Why Even Bad Bird Photography Can Be Good

Not every photo is crisp and clear, but bird photography can be worthwhile for other reasons.

Jill Staake

In my recent posts about our trip to Costa Rica last month, I didn’t share one of my favorite photos. There was a good reason for this: it’s really not a very good photo at all. Take a look:

Bird Photography Sungrebe

See? Just looks like a muddy river and some vegetation. If you look a little closer, you’ll see that there’s actually a bird there, in the middle left. Here it is zoomed and cropped:

Bird Photography Sungrebe

So, now we have a photo of a muddy river, some hanging vegetation, and a blurry bird. What could possibly make me be so excited about this example of bird photography?

The answer is the bird itself. It’s a Sungrebe (Heliornis fulica), and it was a life bird for us. My husband took this photo while we were on a boat trip on the Rio Frio, in northern Costa Rica on the Nicaraguan border. Everyone else on the trip was taking photos of the White-Faced Capuchin monkeys in the trees on the other side of the river. (Don’t worry – we took plenty of photos of those, too.) When he stepped back to give others their turn at the front of the boat, he looked off to the left and spotted this bird in the distance. Unable to make it out even with binoculars, he zoomed all the way in and took a few photos in the hopes of identifying it later.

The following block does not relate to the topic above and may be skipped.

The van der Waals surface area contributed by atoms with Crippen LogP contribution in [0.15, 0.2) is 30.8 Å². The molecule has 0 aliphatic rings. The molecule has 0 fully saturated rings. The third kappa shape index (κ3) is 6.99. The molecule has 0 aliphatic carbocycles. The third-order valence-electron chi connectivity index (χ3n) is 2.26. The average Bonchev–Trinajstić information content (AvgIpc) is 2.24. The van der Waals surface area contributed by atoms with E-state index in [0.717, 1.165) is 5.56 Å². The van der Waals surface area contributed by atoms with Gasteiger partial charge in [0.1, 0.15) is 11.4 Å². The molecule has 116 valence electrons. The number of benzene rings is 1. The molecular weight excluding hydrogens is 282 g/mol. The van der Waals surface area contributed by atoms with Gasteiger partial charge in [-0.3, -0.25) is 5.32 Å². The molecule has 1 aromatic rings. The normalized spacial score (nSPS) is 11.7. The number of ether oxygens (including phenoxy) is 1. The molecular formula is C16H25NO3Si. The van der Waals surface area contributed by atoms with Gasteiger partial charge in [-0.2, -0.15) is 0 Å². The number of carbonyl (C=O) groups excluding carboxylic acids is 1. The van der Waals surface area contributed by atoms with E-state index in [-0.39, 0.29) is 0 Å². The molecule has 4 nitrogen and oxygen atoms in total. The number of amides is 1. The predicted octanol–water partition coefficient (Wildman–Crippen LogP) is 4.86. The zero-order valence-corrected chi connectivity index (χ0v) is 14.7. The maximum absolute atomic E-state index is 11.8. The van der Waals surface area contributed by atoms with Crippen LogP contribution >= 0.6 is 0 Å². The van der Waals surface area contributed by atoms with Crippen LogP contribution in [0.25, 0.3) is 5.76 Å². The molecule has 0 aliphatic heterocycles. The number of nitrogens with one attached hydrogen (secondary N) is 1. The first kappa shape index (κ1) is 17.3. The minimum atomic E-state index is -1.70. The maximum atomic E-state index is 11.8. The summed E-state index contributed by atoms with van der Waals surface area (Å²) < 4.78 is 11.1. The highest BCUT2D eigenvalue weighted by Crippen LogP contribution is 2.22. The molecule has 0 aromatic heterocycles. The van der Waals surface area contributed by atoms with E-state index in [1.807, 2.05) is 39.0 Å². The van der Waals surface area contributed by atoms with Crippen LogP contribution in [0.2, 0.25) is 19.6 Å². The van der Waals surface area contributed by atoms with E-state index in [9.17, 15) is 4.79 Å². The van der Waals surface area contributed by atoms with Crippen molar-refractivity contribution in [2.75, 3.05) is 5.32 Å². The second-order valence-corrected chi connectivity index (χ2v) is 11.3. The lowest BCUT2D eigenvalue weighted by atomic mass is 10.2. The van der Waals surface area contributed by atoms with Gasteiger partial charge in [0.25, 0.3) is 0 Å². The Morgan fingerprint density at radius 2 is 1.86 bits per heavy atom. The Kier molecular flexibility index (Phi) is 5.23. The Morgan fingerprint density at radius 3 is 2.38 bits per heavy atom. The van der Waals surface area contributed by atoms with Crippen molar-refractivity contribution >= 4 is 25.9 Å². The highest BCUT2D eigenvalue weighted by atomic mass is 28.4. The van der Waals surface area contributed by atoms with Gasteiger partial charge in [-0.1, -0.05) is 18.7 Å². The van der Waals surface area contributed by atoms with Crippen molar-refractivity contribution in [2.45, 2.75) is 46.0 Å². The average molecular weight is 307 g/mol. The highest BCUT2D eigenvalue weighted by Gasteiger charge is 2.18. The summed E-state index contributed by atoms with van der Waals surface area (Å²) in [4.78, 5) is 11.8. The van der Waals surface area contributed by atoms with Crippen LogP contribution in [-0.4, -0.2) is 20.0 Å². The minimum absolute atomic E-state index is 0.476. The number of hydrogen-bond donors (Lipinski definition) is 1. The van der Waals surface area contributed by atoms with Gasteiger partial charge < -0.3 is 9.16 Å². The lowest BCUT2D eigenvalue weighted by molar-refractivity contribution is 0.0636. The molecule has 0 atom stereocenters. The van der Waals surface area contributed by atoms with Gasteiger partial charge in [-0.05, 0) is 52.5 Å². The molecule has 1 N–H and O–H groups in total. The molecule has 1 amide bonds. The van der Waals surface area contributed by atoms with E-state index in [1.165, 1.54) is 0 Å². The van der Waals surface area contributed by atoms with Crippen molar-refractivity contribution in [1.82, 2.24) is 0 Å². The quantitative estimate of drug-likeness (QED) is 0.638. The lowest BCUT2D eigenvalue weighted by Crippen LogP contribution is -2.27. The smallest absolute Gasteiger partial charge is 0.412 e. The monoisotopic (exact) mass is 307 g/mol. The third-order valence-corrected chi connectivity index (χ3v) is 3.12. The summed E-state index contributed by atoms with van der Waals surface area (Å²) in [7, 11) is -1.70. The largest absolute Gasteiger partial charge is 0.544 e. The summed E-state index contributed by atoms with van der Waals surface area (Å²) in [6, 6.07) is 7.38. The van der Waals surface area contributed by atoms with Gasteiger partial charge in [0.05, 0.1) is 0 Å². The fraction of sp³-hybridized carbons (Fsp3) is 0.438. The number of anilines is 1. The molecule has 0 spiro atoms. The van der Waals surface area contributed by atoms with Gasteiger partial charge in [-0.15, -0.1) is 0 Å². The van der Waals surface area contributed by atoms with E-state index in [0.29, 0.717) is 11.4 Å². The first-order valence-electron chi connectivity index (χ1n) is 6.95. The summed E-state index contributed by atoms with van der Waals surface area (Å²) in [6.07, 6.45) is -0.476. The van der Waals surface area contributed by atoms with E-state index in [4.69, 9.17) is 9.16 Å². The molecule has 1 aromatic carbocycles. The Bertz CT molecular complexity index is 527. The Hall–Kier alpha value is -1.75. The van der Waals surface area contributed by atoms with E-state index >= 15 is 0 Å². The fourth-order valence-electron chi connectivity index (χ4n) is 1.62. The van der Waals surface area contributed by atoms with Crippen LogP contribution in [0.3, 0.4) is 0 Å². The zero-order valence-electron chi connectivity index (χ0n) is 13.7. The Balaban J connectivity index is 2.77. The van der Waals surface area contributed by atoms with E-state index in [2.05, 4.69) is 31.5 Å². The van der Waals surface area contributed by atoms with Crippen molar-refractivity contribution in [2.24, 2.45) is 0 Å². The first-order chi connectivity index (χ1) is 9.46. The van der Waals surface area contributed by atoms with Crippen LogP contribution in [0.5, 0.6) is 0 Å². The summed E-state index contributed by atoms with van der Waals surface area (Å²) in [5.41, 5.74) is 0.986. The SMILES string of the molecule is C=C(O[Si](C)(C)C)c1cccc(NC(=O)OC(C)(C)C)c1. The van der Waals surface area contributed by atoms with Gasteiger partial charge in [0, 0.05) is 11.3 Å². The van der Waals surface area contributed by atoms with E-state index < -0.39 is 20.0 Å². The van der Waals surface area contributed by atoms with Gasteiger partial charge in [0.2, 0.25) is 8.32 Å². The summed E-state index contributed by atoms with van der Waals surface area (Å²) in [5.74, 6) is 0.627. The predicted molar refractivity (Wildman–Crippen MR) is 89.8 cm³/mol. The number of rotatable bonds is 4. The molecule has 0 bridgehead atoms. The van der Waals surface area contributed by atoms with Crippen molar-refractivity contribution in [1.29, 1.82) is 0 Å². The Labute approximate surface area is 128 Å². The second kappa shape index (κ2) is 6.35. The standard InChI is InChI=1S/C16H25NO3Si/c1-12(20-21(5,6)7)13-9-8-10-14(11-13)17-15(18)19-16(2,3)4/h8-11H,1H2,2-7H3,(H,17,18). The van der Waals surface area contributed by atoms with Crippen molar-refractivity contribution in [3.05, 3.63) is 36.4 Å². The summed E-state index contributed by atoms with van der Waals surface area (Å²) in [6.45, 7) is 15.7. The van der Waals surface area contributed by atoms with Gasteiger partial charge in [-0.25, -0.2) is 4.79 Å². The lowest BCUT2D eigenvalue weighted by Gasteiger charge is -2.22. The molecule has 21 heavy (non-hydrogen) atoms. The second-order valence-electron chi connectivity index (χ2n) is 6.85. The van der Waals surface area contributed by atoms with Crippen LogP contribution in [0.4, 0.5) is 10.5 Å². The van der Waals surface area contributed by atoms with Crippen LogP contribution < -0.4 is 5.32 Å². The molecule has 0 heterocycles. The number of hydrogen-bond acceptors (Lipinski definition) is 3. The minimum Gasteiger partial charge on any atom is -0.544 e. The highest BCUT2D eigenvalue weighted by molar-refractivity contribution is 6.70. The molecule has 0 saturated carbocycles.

That’s one of the great things about digital photography. You can take all the photos you want without worrying about wasting film. It doesn’t matter if they’re terrible, because you can delete them all later if you want. But many of today’s cameras are even better at zooming in than your binoculars, so you’ll be able to get a pretty close look, especially if you crop it with a free program like Picasa later. And when you’re in a situation where you don’t necessarily have to time to whip out a guidebook, bird photographycan help you make an ID later on, even if the photo itself isn’t a worthy of framing and hanging on the wall.

So don’t be afraid to take photos. No matter how good or bad your camera is, a photo can still help you remember your experiences later on. This photo brings me back to that small boat on the Rio Frio, with howler monkeys wailing in the trees and mangrove swallows swooping everywhere. Without this photo, we would probably have forgotten about this little bird in the excitement of monkeys and kingfishers and caiman sightings. But we have it, and we have “Sungrebe” on our life list. Definitely worth a few clicks of the shutter!

  1. Barry Kant says

    Interesting that I have almost the exact same photos of a Sungrebe taken in Costa Rica last winter; dirty water, small bird swimming under tree limbs along the shoreline in and out of the shadows taken during a boat tour on the river. The photos were not good, but I kept them as I will probably never see another Sungrebe to photograph.

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